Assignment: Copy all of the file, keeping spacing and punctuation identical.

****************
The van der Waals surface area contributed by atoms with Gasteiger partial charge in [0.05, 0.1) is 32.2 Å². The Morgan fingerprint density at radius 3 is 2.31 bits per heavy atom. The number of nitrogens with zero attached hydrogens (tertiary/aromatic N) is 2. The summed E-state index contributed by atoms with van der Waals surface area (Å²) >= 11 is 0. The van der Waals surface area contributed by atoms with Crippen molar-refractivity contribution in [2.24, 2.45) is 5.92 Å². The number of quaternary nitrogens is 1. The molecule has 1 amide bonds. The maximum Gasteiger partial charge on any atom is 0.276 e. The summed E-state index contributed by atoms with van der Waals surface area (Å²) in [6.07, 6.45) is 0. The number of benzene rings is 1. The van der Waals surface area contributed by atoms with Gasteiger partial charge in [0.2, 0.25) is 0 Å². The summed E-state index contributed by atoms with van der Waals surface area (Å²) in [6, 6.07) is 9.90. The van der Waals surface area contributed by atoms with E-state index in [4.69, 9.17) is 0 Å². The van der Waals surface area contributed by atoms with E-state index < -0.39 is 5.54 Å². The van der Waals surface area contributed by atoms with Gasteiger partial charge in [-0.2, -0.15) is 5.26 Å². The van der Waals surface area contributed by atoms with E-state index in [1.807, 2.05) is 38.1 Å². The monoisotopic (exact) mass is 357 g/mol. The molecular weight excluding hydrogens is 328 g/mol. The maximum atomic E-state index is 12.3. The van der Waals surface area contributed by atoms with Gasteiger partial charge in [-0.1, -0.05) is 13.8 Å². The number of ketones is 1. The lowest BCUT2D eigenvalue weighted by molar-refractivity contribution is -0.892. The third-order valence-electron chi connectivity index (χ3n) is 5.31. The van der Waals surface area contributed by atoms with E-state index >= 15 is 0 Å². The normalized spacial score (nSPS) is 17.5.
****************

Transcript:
The van der Waals surface area contributed by atoms with Gasteiger partial charge in [0.05, 0.1) is 32.2 Å². The Morgan fingerprint density at radius 3 is 2.31 bits per heavy atom. The number of nitrogens with zero attached hydrogens (tertiary/aromatic N) is 2. The summed E-state index contributed by atoms with van der Waals surface area (Å²) >= 11 is 0. The van der Waals surface area contributed by atoms with Crippen molar-refractivity contribution in [2.24, 2.45) is 5.92 Å². The number of quaternary nitrogens is 1. The molecule has 1 amide bonds. The maximum Gasteiger partial charge on any atom is 0.276 e. The summed E-state index contributed by atoms with van der Waals surface area (Å²) in [6.07, 6.45) is 0. The number of benzene rings is 1. The van der Waals surface area contributed by atoms with Gasteiger partial charge in [0.2, 0.25) is 0 Å². The summed E-state index contributed by atoms with van der Waals surface area (Å²) in [6, 6.07) is 9.90. The van der Waals surface area contributed by atoms with E-state index in [4.69, 9.17) is 0 Å². The van der Waals surface area contributed by atoms with E-state index < -0.39 is 5.54 Å². The van der Waals surface area contributed by atoms with Gasteiger partial charge in [-0.2, -0.15) is 5.26 Å². The van der Waals surface area contributed by atoms with E-state index in [1.807, 2.05) is 38.1 Å². The monoisotopic (exact) mass is 357 g/mol. The molecular weight excluding hydrogens is 328 g/mol. The maximum atomic E-state index is 12.3. The van der Waals surface area contributed by atoms with Gasteiger partial charge in [-0.1, -0.05) is 13.8 Å². The number of ketones is 1. The lowest BCUT2D eigenvalue weighted by molar-refractivity contribution is -0.892. The third-order valence-electron chi connectivity index (χ3n) is 5.31. The van der Waals surface area contributed by atoms with E-state index >= 15 is 0 Å². The normalized spacial score (nSPS) is 17.5.